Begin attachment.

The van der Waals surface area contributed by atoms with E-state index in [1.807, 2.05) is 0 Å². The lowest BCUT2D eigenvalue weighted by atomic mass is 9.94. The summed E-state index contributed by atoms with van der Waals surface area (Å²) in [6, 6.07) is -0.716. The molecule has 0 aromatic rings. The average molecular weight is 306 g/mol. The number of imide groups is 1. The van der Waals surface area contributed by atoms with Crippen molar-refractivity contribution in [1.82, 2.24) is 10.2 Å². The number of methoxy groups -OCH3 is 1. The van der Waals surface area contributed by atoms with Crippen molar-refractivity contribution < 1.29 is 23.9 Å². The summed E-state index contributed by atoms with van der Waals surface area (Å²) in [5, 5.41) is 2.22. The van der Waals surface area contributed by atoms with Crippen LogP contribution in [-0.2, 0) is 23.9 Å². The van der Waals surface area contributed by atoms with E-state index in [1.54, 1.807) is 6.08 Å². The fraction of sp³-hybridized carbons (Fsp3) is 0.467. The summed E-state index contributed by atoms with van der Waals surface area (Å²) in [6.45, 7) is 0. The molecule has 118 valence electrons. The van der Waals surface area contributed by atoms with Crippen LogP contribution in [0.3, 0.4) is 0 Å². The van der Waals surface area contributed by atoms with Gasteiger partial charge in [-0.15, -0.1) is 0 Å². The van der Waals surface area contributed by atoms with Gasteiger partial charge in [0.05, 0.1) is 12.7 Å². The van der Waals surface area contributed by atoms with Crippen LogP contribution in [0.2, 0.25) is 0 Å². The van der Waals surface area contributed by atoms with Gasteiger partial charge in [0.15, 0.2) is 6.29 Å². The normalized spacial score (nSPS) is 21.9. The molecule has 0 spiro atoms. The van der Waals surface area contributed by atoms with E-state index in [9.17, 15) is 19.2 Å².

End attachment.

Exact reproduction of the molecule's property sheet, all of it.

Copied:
The van der Waals surface area contributed by atoms with E-state index in [1.807, 2.05) is 0 Å². The lowest BCUT2D eigenvalue weighted by atomic mass is 9.94. The summed E-state index contributed by atoms with van der Waals surface area (Å²) in [6, 6.07) is -0.716. The molecule has 0 aromatic rings. The average molecular weight is 306 g/mol. The number of imide groups is 1. The van der Waals surface area contributed by atoms with Crippen molar-refractivity contribution in [1.82, 2.24) is 10.2 Å². The number of methoxy groups -OCH3 is 1. The van der Waals surface area contributed by atoms with Crippen molar-refractivity contribution < 1.29 is 23.9 Å². The summed E-state index contributed by atoms with van der Waals surface area (Å²) in [5, 5.41) is 2.22. The van der Waals surface area contributed by atoms with Crippen LogP contribution in [-0.2, 0) is 23.9 Å². The van der Waals surface area contributed by atoms with E-state index in [1.54, 1.807) is 6.08 Å². The fraction of sp³-hybridized carbons (Fsp3) is 0.467. The summed E-state index contributed by atoms with van der Waals surface area (Å²) in [6.45, 7) is 0. The molecule has 118 valence electrons. The van der Waals surface area contributed by atoms with Crippen LogP contribution in [0.3, 0.4) is 0 Å². The van der Waals surface area contributed by atoms with Gasteiger partial charge in [-0.15, -0.1) is 0 Å². The van der Waals surface area contributed by atoms with Gasteiger partial charge in [0.05, 0.1) is 12.7 Å². The van der Waals surface area contributed by atoms with Crippen LogP contribution in [0.2, 0.25) is 0 Å². The van der Waals surface area contributed by atoms with Gasteiger partial charge in [0.15, 0.2) is 6.29 Å². The normalized spacial score (nSPS) is 21.9. The molecule has 0 spiro atoms. The van der Waals surface area contributed by atoms with E-state index in [9.17, 15) is 19.2 Å².